The Arctic as a whole is characterized by high content of soil organic matter and low plant biomass. The organic matter accumulation, biomass, and net primary production generally decrease from south to north, but the variability is even greater among neighboring ecosystem types. Local variation is strongly related to topography, which creates gradients of snow depth and water availability that exert landscape-scale controls over ecosystem structure and function. Permanent wet or moist ecosystem types generally have the largest stocks of soil organic matter as a consequence of constrained microbial decomposition.
In spite of large soil stores of organic matter and plant nutrients, net primary production within almost all arctic ecosystem types is limited by low availability of plant-available nutrients, particularly N, and of P in wet ecosystem types. This is due to slow microbial mineralization rates associated with low temperature and often combined with extreme wet or dry conditions in several ecosystem types. Furthermore, soil microorganisms immobilize nutrients and may even act as competitors with the plants for nutrients during the growing season, when the nutrient demand by both microbes and plants is high. Recent research has, however, shown that plants can partially circumvent possible competition from microbes by absorbing low-molecular-weight organic N compounds directly or indirectly through ecto- and ericoid myc-orrhiza. Organic N uptake can probably explain part of the great discrepancies between measured low annual N mineralization and much higher annual plant N uptake.
Experimental manipulations of various vegetation types across the Arctic have given much information on the controls of ecosystem processes. Almost all vegetation types have responded strongly and consistently to fertilizer application by, e.g., increased net primary production and plant N and P mass, and in most cases by increase of standing biomass. The responses to warming have been more variable, ranging from no to pronounced increase in biomass, whereas the response to water addition has been small. Modeling and summer gas exchange studies suggest that fertilizer addition leads to enhanced sequestering of C by the ecosystems and it is likely that the ecosystems that have shown pronounced biomass increase after warming also have increased their C pool sizes. In ecosystems with low response in biomass accumulation, warming generally leads to strongly increased respiration, which results in a short-term carbon loss from the system. However, a model based on the experimental data from one such ecosystem type, the tussock tundra, showed that the respiratory C loss levels off over a longer time period as the N supply rate from the soil to the vegetation increases, resulting in enhanced plant growth and carbon sequestration.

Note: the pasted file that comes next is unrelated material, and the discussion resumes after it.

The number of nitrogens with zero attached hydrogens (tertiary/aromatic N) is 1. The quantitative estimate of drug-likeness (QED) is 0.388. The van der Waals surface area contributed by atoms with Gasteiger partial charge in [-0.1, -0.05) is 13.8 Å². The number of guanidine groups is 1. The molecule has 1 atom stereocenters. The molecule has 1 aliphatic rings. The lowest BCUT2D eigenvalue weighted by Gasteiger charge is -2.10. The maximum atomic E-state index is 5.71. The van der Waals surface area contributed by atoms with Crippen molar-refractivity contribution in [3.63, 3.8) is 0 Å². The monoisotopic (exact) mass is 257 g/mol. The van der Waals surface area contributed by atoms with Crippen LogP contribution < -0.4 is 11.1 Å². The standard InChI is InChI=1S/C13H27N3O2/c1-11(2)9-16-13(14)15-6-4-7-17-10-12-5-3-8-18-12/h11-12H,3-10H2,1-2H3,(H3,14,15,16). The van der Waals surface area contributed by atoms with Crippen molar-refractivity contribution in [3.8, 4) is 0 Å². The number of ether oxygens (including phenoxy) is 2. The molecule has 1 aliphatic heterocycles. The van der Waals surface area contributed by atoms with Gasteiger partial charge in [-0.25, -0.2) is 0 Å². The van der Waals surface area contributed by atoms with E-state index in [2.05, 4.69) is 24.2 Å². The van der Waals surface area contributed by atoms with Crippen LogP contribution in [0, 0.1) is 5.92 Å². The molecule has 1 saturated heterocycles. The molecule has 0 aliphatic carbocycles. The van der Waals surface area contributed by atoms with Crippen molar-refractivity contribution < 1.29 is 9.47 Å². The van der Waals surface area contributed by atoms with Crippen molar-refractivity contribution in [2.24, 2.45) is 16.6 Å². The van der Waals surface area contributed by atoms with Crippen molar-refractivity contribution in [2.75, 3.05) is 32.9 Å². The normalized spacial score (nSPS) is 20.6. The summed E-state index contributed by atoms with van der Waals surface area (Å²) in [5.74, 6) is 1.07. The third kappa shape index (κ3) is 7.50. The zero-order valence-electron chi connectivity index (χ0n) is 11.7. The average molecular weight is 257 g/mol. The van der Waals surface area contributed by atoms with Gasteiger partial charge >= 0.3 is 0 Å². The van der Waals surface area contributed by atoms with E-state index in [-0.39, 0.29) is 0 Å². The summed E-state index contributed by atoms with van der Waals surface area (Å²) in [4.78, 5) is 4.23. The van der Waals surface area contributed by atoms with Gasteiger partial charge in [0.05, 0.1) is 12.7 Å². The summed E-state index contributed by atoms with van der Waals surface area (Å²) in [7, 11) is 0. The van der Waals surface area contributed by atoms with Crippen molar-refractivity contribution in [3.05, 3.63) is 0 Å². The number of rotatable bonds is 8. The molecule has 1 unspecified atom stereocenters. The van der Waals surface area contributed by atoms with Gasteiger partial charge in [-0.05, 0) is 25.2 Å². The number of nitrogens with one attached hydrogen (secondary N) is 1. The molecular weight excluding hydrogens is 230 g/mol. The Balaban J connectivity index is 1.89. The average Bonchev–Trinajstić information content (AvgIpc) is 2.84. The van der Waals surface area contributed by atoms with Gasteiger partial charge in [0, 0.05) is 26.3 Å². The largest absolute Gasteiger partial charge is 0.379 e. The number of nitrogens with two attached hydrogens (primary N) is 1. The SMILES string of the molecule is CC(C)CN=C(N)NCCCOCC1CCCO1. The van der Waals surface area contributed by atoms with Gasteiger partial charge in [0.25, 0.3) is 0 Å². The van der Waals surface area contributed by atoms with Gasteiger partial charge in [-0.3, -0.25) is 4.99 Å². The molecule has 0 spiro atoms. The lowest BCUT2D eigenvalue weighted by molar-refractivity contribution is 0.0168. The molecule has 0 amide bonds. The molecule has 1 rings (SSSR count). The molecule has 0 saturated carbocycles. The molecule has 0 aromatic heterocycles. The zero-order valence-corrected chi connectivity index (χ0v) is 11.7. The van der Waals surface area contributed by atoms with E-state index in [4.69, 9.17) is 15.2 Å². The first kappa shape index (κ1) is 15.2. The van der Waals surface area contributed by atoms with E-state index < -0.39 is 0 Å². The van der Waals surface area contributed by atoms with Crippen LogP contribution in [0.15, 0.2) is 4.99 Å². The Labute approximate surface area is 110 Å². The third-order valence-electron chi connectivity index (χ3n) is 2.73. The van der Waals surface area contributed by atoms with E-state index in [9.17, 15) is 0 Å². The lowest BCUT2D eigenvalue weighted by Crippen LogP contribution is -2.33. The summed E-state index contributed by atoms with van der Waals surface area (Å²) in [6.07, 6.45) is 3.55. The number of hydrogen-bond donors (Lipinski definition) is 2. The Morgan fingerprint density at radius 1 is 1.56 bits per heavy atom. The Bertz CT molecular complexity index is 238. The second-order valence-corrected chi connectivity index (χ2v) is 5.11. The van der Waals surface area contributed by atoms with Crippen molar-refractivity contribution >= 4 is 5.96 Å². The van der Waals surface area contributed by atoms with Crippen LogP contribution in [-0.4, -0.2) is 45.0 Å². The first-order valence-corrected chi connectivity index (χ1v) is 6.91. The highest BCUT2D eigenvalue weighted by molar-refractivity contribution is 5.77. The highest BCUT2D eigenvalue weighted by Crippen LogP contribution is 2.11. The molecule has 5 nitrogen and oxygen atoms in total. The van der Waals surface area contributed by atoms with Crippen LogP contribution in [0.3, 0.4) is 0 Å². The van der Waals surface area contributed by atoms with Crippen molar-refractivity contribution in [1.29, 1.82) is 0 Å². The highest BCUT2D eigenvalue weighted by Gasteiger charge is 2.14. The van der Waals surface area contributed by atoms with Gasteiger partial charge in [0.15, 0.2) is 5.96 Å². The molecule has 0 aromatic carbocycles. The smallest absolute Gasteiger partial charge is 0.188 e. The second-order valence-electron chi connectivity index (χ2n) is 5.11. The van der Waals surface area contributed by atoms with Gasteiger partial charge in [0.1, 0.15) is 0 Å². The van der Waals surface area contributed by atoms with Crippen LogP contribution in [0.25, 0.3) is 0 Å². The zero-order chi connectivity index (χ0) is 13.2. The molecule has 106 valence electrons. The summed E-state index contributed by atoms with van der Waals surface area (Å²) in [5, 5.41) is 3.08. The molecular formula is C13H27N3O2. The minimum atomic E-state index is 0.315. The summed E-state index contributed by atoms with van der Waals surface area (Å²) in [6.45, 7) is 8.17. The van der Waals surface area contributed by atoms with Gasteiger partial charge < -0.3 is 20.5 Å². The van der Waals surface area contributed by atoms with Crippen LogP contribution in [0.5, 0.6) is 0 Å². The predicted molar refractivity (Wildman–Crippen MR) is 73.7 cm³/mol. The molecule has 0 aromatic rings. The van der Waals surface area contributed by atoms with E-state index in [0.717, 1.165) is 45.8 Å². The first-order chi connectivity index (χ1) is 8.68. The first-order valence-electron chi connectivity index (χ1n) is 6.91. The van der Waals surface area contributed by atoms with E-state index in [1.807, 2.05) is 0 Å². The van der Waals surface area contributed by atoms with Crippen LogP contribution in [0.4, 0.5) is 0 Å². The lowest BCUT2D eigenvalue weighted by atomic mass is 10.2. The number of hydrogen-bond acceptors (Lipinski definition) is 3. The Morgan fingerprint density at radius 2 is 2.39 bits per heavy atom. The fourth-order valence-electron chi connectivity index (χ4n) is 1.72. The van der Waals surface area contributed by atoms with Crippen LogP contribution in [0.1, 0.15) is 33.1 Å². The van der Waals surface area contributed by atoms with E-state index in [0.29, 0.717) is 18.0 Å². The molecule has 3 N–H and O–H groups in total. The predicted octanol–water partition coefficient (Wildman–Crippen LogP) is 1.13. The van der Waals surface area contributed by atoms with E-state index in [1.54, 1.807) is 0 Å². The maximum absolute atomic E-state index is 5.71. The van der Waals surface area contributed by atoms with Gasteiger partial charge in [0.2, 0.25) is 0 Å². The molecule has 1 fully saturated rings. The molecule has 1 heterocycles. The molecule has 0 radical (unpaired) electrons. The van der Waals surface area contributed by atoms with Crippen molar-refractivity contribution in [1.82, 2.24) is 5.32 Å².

The strength of the environmental response by vegetation is variable among sites but shows consistent patterns within similar vegetation types. This suggests that the responses can be scaled up to the regional scale for realistic future modeling of longer-term responses to environmental change.
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